Forgive me if this question seems a little "under the hood", but I think it's important to know from a security point of view.

I see SPOOLSV.EXE runs with print driver DLLs (Type 3 - User Mode, I know) loaded into the process under the security principal NT AUTH\SYSTEM. Doesn't this mean print drivers can pretty much do whatever they want? Is there a way to run them in more restricted context? Think Print Server that doubles as domain controller...


  • Spoolsv is a system level service, so it has system level privileges. It needs to interact with hardware so this isn't too surprising. There are ways to lock down the system so that only system admins can install printer drivers, but this should also be applied to all drivers anyway.
    – RoraΖ
    Aug 15, 2014 at 13:33

1 Answer 1


In general, drivers can access hardware (that's their point), meaning that they have enough privileges to do whatever they want with the machine. Some operating systems try to somehow constrain some drivers to only a specific subset of the hardware, but it is hard (e.g. if the hardware can do DMA then it takes some effort and some hardware support to ensure that an hostile driver cannot read or write any piece of RAM that it wishes to access).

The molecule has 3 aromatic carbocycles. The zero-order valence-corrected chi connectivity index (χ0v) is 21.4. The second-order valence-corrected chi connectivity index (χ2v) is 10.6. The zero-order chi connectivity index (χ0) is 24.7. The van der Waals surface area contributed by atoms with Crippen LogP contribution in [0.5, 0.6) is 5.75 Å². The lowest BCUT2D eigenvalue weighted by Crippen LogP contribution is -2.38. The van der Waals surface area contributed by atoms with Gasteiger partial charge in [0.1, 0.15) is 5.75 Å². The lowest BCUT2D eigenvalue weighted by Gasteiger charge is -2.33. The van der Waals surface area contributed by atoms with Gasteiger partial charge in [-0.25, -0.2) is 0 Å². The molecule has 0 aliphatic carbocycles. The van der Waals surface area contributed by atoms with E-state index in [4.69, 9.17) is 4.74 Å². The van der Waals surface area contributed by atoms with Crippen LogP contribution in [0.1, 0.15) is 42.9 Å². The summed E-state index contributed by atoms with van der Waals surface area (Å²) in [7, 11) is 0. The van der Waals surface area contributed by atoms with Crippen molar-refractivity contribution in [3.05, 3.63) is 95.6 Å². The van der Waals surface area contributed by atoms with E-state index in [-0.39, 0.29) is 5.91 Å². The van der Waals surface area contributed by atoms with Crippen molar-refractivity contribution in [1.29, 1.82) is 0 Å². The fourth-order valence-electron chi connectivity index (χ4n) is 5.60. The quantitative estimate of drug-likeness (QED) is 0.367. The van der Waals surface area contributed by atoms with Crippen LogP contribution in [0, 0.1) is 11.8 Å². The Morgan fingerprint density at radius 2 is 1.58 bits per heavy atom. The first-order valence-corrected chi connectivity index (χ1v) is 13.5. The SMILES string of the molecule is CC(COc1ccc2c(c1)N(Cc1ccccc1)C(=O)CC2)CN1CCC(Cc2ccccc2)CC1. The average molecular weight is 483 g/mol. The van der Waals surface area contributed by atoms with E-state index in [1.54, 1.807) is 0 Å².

This is why recent versions of Windows insists on drivers being digitally signed: the signature does not guarantee the safety, but it allows to lay blame and is therefore expected to prevent most attacks (attackers really don't like it when police forces break through their door at 06:00 AM).

You must log in to answer this question.

Not the answer you're looking for? Browse other questions tagged .